The Arabic “Ulysses” according to the collated lists I published here late last year. This is an interesting inclusion on that list as it was published in 1855, therefore it pre-dates Joyce’s masterpiece by at least 63 years (using the serialised publication on “Ulysses” as the comparison date). This is the period when Dickens began serialising “Little Dorrit”, when William Makepeace Thackeray’s “The Newcomes” appears, and when Anthony Trollope’s “The Warden” is published. I cite these examples as Ahmad Fāris Al-Shidyāq’s “Leg Over Leg” is a work that leaps decades ahead of its time in both style and subject matter.
The extensive, and insightful, Foreword by Rebecca C. Johnson advises us that “Al-Shidyāq’s body of work – seen as a whole – is equally difficult to categorize neatly. Most frequently, al-Shidyāq is seen as a modernizer, a renovator of Arabic letters who “had little regard for literary tradition” and who instead looked to Europe for literary modes that would replace those discredited indigenous ones.” (p xviii) As well as stating “Leg over Leg can be seen as a portrait in miniature of Arabic literary modernity, if we understand that modernity as it has been more recently described in scholarship: a contested category marked by self-interrogation and a “constant reworking of the meaning of community” through language, created not by being imported from the West, but through interaction with Europe.” (pg x-xi)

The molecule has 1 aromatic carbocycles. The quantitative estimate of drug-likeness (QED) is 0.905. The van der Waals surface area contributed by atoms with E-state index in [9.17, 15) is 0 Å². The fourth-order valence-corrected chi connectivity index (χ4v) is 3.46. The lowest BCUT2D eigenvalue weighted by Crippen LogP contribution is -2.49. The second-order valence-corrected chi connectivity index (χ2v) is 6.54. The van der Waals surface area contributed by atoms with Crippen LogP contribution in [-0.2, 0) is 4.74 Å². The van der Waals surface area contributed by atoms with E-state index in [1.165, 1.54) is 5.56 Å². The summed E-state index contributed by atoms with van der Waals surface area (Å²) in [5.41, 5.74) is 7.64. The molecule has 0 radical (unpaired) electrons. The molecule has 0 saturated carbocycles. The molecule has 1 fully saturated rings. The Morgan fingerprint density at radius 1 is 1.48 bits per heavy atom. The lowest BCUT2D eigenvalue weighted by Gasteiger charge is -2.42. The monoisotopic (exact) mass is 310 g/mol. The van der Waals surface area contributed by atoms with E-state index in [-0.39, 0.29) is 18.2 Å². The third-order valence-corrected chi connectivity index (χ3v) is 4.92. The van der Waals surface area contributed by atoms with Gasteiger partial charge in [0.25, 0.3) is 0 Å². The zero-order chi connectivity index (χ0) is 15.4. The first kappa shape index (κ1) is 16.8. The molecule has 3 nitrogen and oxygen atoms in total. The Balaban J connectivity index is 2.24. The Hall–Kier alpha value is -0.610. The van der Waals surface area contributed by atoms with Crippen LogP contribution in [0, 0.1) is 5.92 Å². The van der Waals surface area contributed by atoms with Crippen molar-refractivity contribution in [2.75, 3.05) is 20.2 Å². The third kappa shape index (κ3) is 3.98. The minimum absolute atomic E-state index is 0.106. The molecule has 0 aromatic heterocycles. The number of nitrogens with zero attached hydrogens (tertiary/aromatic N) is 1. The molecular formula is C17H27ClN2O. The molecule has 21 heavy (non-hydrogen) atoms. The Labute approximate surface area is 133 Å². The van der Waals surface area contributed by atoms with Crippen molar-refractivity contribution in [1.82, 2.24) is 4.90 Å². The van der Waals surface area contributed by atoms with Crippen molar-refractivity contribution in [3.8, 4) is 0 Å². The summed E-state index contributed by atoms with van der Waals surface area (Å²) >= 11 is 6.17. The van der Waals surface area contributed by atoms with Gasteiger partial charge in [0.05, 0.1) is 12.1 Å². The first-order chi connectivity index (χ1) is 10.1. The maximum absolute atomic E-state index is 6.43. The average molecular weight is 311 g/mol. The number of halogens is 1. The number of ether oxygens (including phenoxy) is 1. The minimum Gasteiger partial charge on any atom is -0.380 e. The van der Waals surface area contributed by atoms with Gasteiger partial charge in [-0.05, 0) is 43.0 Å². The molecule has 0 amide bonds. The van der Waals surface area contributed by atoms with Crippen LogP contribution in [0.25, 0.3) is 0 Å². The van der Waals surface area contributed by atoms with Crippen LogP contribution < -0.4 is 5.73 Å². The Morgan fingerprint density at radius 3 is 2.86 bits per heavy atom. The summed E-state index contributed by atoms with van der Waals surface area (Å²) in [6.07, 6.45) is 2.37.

I’ve committed myself to writing a book that would be a repository for every idea that appealed to me, relevant or irrelevant, for it seemed to me that what was irrelevant to me might be relevant to someone else, and vice-versa. (p155)
This is a difficult book to review, made up of al-Shidyāq’s tales, although the main protagonist is named Fāriyāq, the autobiographical parallels are hard to ignore, the narrative plot is thin, however the literary riches are plentiful.
Using a raft of literary devices, it is a reader’s delight. Frequently referring to the act of writing the book, our protagonist is a scribe, as a reader you are immersed in the experience;
…anyone reading the book is asked to turn the pages slowly and focus closely in order to uncover the hidden meanings conveyed through jokes and the other excellent features that have been placed within its separate chapters. Another of the book’s excellent qualities is that, when it mentions something, it says everything there is to say about it, while also taking into consideration every aspect of any similar words. (from “An Introduction by the Publisher of This Book” p 17)